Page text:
While many would believe that most of the actions being created through the process was done by adults, it was actually youth who have been involved in every step of the way. Each of these youth have spoken their mind, incorporated their ideas and told the city of Detroit what they can do to better provide for youth going through housing insecurities.
Learning from youth leaders
To support youth in their vision for ending homelessness, U-M’s Poverty Solutions has been collaborating with the Detroit Phoenix Center to support youth-led communications projects focused on the change youth want to see in their communities. As a part of this ongoing work, Poverty Solutions’ Youth Communications Fellow Nina Williams asked the Youth Advisory Board members about their thoughts on youth homelessness and their roles in leadership. The fellowship, which is supported by the McGregor Fund, aims to amplify youth voices in conversations about homelessness in Detroit.
Williams: What has being a part of the decision making process been like for you in terms of helping make decisions for future generations who may be going through housing instabilities?
Ajanae Robinson: For me, this process has been nothing short of amazing, honestly, for the past two years. We spent (time) doing a lot of strategic planning, with key decision making, with the budget that we were granted from the city of Detroit, $6 million. We’ve been able to use this time to make key decisions and also pick our sub recipients who will be given the money from the budget. So we’ve been doing a bit of the administrative task and the background work of formulating what the project will look like, what it will tell, and how it is to service each nonprofit organization.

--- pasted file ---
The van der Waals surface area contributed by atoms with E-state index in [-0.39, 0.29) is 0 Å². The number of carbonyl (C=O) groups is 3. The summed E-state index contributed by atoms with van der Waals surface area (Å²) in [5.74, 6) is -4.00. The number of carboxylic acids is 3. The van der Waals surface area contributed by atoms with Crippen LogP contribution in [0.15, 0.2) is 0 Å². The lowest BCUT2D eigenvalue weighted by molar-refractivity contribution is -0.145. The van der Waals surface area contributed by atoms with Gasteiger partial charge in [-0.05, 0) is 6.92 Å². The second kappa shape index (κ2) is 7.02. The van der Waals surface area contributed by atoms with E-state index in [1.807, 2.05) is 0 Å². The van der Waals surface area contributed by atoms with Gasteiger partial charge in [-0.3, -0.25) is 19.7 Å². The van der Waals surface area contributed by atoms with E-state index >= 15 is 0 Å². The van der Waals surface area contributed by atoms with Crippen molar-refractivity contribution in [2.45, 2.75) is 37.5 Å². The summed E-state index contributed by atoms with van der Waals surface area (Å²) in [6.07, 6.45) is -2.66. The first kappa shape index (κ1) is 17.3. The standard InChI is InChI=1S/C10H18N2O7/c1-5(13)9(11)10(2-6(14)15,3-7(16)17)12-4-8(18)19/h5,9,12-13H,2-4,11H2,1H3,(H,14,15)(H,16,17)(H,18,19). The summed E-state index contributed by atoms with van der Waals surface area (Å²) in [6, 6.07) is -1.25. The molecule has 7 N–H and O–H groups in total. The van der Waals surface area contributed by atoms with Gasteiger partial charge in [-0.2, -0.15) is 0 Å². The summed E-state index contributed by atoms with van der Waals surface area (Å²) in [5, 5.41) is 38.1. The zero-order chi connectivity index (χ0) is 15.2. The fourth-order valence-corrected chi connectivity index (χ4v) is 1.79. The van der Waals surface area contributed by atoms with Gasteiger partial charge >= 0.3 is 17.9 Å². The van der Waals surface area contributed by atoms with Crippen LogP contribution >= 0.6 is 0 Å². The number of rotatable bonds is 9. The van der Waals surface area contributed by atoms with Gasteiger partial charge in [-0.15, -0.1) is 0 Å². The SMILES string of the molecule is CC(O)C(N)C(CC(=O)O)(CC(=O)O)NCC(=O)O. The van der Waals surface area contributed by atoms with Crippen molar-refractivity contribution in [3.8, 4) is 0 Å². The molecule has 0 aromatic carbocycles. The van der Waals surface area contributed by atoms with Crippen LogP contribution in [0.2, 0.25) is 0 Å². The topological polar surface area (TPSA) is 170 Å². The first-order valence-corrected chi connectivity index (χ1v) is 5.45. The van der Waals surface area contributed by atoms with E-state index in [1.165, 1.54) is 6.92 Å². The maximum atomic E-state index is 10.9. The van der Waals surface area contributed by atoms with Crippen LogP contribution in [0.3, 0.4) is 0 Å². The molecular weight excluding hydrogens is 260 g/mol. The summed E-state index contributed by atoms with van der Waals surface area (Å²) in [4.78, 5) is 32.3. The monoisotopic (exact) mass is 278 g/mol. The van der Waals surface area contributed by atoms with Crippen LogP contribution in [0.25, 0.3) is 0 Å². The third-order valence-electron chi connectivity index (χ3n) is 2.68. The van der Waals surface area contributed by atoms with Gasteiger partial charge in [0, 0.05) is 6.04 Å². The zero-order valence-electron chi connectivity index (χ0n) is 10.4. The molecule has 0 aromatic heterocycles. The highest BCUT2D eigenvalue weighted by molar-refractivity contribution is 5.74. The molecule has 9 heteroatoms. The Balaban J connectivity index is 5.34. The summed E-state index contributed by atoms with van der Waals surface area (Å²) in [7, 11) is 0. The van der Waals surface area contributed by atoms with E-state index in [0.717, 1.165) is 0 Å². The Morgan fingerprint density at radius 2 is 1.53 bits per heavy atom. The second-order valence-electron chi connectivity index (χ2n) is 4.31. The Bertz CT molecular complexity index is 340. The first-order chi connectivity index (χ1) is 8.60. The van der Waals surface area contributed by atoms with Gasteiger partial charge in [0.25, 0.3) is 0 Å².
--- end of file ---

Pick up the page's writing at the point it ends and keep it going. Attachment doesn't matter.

Williams: What is it like being a youth leader in your sector and do you have any advice for future leaders?
Azaria Terrell: Being a youth leader, it’s very amazing cause you just continue to just learn more about yourself, more about the world, your community. Being a youth leader is even better cause you get to watch these youth grow into their leadership positions. Something I would say to incoming youth leaders (is) … never be afraid to take time for yourself, never. Your mental health is the most important. And then, just be prepared and excited for the change that you’re gonna make in your community and the change you’re gonna see in yourself.
Williams: What are some misconceptions about youth homelessness? What do you wish people knew?
Amber Mathews: We are not lazy. We do not all have behavior problems. There are so many different things that factor into youth homelessness and I’m so tired of the stigma being that “they are lazy, they don’t listen, they have behavior problems.” That is not true. … They got so much fire in them to change what’s going on but nobody wanted to listen to them.
Williams: How have you grown or changed through your work with YHDP?
Keyanna Evans: I’ve grown in patience and experience in collaboration. Realizing that we are all here with the same goal in the end has shown me that wholesome work like this comes with great effort and patience.
Williams: What do you think is the vision for ending youth homelessness?
Armani Arnold: We’re getting close to figuring out how we can help, what ways we can tackle to assist with the stereotype barriers around youth homelessness. Cause it’s more than just not having a home and a place to stay at.
Correction: A previous version of this article misstated the entity that applied for the federal Youth Homelessness Demonstration Program grant.